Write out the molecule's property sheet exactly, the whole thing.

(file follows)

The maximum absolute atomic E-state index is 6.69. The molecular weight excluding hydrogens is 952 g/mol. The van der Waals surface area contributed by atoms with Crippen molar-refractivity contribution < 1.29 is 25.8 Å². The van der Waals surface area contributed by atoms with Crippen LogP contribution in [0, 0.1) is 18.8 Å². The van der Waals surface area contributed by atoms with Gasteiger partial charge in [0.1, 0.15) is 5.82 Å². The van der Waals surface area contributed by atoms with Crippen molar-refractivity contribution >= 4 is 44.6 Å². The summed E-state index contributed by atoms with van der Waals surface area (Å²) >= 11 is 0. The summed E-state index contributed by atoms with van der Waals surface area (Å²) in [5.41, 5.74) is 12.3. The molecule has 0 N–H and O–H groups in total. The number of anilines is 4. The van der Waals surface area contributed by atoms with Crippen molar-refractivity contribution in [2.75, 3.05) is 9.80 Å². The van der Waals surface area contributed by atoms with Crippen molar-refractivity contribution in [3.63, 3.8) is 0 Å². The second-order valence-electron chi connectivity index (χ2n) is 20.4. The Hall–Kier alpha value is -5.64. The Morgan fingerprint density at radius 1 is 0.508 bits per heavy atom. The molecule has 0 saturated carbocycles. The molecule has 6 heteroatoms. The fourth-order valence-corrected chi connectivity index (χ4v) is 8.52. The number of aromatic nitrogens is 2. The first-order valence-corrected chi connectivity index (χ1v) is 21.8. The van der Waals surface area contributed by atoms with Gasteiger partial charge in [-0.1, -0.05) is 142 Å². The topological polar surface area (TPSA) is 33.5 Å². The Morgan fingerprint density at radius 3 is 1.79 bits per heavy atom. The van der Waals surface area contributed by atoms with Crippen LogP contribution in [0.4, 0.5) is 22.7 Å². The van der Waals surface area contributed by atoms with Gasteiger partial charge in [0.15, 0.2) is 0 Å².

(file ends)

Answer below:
The maximum absolute atomic E-state index is 6.69. The molecular weight excluding hydrogens is 952 g/mol. The van der Waals surface area contributed by atoms with Crippen molar-refractivity contribution < 1.29 is 25.8 Å². The van der Waals surface area contributed by atoms with Crippen LogP contribution in [0, 0.1) is 18.8 Å². The van der Waals surface area contributed by atoms with Gasteiger partial charge in [0.1, 0.15) is 5.82 Å². The van der Waals surface area contributed by atoms with Crippen molar-refractivity contribution >= 4 is 44.6 Å². The summed E-state index contributed by atoms with van der Waals surface area (Å²) >= 11 is 0. The summed E-state index contributed by atoms with van der Waals surface area (Å²) in [5.41, 5.74) is 12.3. The molecule has 0 N–H and O–H groups in total. The number of anilines is 4. The van der Waals surface area contributed by atoms with Crippen molar-refractivity contribution in [2.75, 3.05) is 9.80 Å². The van der Waals surface area contributed by atoms with Crippen molar-refractivity contribution in [3.63, 3.8) is 0 Å². The second-order valence-electron chi connectivity index (χ2n) is 20.4. The Hall–Kier alpha value is -5.64. The Morgan fingerprint density at radius 1 is 0.508 bits per heavy atom. The molecule has 0 saturated carbocycles. The molecule has 6 heteroatoms. The fourth-order valence-corrected chi connectivity index (χ4v) is 8.52. The number of aromatic nitrogens is 2. The first-order valence-corrected chi connectivity index (χ1v) is 21.8. The van der Waals surface area contributed by atoms with Gasteiger partial charge in [-0.1, -0.05) is 142 Å². The topological polar surface area (TPSA) is 33.5 Å². The Morgan fingerprint density at radius 3 is 1.79 bits per heavy atom. The van der Waals surface area contributed by atoms with Crippen LogP contribution in [0.4, 0.5) is 22.7 Å². The van der Waals surface area contributed by atoms with Gasteiger partial charge in [0.15, 0.2) is 0 Å².